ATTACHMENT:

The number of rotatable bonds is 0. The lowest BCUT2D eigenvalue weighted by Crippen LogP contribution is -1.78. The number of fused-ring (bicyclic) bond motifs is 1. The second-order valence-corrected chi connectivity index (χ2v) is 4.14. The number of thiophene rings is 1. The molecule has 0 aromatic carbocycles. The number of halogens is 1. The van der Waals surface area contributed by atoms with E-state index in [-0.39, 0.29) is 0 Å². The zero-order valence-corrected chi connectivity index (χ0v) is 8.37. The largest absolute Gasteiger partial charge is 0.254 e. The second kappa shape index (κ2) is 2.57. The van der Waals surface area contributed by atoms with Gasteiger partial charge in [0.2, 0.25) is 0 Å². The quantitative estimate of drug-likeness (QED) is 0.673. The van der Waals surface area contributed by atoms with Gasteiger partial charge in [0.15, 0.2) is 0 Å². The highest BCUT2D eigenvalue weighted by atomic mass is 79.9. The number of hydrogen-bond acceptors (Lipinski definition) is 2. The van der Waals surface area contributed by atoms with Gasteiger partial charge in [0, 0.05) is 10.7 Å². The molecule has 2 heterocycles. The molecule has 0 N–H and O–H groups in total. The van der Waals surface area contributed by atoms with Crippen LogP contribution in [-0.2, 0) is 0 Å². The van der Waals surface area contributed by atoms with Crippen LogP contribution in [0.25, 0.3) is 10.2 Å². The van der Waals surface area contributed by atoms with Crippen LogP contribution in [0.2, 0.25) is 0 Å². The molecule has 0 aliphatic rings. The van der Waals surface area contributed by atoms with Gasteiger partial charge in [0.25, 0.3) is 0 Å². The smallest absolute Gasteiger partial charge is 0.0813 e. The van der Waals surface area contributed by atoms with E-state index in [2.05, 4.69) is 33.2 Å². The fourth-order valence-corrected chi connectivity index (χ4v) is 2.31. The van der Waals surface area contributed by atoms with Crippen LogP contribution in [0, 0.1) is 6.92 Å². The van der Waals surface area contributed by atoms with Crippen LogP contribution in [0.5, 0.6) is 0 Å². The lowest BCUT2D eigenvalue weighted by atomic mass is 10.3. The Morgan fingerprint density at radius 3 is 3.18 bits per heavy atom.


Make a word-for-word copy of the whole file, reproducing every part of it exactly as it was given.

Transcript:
The number of rotatable bonds is 0. The lowest BCUT2D eigenvalue weighted by Crippen LogP contribution is -1.78. The number of fused-ring (bicyclic) bond motifs is 1. The second-order valence-corrected chi connectivity index (χ2v) is 4.14. The number of thiophene rings is 1. The molecule has 0 aromatic carbocycles. The number of halogens is 1. The van der Waals surface area contributed by atoms with E-state index in [-0.39, 0.29) is 0 Å². The zero-order valence-corrected chi connectivity index (χ0v) is 8.37. The largest absolute Gasteiger partial charge is 0.254 e. The second kappa shape index (κ2) is 2.57. The van der Waals surface area contributed by atoms with Gasteiger partial charge in [0.2, 0.25) is 0 Å². The quantitative estimate of drug-likeness (QED) is 0.673. The van der Waals surface area contributed by atoms with Gasteiger partial charge in [0.15, 0.2) is 0 Å². The highest BCUT2D eigenvalue weighted by atomic mass is 79.9. The number of hydrogen-bond acceptors (Lipinski definition) is 2. The van der Waals surface area contributed by atoms with Gasteiger partial charge in [0, 0.05) is 10.7 Å². The molecule has 2 heterocycles. The molecule has 0 N–H and O–H groups in total. The van der Waals surface area contributed by atoms with Crippen LogP contribution in [-0.2, 0) is 0 Å². The van der Waals surface area contributed by atoms with Crippen LogP contribution in [0.25, 0.3) is 10.2 Å². The van der Waals surface area contributed by atoms with Crippen LogP contribution in [0.2, 0.25) is 0 Å². The molecule has 0 aliphatic rings. The van der Waals surface area contributed by atoms with Gasteiger partial charge in [0.25, 0.3) is 0 Å². The smallest absolute Gasteiger partial charge is 0.0813 e. The van der Waals surface area contributed by atoms with E-state index in [2.05, 4.69) is 33.2 Å². The fourth-order valence-corrected chi connectivity index (χ4v) is 2.31. The van der Waals surface area contributed by atoms with Crippen LogP contribution in [0, 0.1) is 6.92 Å². The van der Waals surface area contributed by atoms with Crippen LogP contribution in [0.5, 0.6) is 0 Å². The lowest BCUT2D eigenvalue weighted by atomic mass is 10.3. The Morgan fingerprint density at radius 3 is 3.18 bits per heavy atom.